Bank of Israel: Government Must Cut Spending and Raise Taxes

Excluding the contribution of natural-gas production, economic growth slowed in 2013, the central bank warned.

Tomer Appelbaum

The Bank of Israel unveiled its 2013 annual report Monday, noting surging housing prices, a high poverty rate and the need to raise taxes and slash the 2015 state budget.

Central bank governor Karnit Flug said the government had to reduce spending by 12 billion shekels ($3.4 billion) and find another 8 billion shekels in tax revenue ­- either through tax hikes or improved collection - to reach its 2015 budget-deficit target of 2.5% of gross domestic product.

The bank said the economy grew by 3.3% in 2013, maintaining its better showing compared to many advanced economies. But growth was moderate considering the launch of natural-gas production off the country’s coast.

Excluding this contribution, growth was slower than in 2012. The slowdown in exports, the need to reduce the budget deficit and weaker growth in the construction industry contributed to lower economic growth overall.

“Certainly there will need to be ... an adjustment on the side of spending and an increase in tax revenue,” Flug told a news conference, noting that the government had pledged too much spending in recent years. But Israel is likely to meet its 2014 budget-deficit target of 3%, she added.

The slowdown in exports was the main reason for the slower growth. This stemmed largely from sagging world trade and “the cumulative negative effect of the appreciation of the shekel,” the central bank said.

Israel maintained a current-account surplus during the year, even excluding the contribution of natural gas. This was because imports dipped as well, mainly due to the slower increase in investments. The employment rate continued to improve.

Israel has the highest poverty rate in the Organization for Economic Cooperation and Development at 21%, and it's one of the five worst OECD nations in terms of inequality. But the central bank says the issue is more complicated. It says Israel’s tax regime is the main reason for the high poverty; the policy is not progressive enough.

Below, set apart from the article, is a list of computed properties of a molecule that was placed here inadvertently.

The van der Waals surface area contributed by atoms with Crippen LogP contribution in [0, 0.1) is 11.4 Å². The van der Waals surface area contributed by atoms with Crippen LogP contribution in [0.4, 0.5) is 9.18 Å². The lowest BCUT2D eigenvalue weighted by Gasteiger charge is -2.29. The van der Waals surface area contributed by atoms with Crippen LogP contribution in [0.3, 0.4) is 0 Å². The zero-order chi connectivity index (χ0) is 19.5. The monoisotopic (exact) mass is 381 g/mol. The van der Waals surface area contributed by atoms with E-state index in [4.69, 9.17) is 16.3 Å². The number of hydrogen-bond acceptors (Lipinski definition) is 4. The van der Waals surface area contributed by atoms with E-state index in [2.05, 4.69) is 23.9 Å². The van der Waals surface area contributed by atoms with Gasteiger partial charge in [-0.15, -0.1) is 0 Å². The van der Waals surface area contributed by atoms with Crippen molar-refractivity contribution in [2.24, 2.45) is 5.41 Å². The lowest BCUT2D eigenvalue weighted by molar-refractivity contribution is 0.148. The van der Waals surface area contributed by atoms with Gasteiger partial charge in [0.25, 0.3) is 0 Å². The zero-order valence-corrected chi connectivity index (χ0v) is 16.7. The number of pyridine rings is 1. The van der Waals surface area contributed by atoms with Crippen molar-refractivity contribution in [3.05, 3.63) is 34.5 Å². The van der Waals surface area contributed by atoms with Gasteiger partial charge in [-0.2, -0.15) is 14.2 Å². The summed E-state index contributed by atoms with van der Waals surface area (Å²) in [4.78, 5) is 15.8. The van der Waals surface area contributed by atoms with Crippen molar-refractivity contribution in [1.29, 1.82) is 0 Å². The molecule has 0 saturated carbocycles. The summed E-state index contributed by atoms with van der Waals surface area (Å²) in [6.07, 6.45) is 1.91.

But examining total income, both from employment and investments, poverty and inequality are not as bad as previously thought, the bank says. Still, the government must do more to alleviate poverty, it says.

Inflation in 2013 was 1.8%, near the midpoint of the target range of between 1% and 3%. Inflation was low during the first half of the year but worsened in the second half.

Three key developments contributed to 2013’s higher prices. Housing prices rose, electricity prices rose and food prices increased at a higher rate than in other countries.

Communications prices, however, continued to decline after the government took steps to increase competition in the cellular telephony industry. The central bank said the meeting of the inflation target reflected the credibility of its monetary policy.

Home prices climbed 6% in real terms in 2013, a slightly slower pace than in 2012. Since 2008 they have jumped by around 60% in real terms. Last year there was a further increase in new mortgage loans.

The Bank of Israel reduced the interest rate three times in 2013, reaching 1%, a number that his since been lowered to 0.75%.

The central bank resumed its purchases of foreign currency in 2013; one reason was the program for offsetting the impact of natural gas production. The other was the policy to intervene when exchange-rate fluctuations were not consistent with economic fundamentals. These measures were intended to slow the shekel’s appreciation and support exports.

Over the long term, Israel must ensure that economic growth is “sustainable and inclusive,” the central bank said.

“For this purpose, action must be taken to increase labor productivity in the economy, since it is low by international standards, and to enhance the integration of populations with low labor force participation. At the time same, action must be taken to ensure that the benefits of growth reach as many segments of the population as possible,” the annual report states.

“In order to achieve these two objectives, it is necessary to improve the level of education for all sectors of the population, broaden and deepen integration in the labor market, increase competition in the economy, thereby also facilitating a reduction in the cost of living, and maintain a reasonable level of public services.”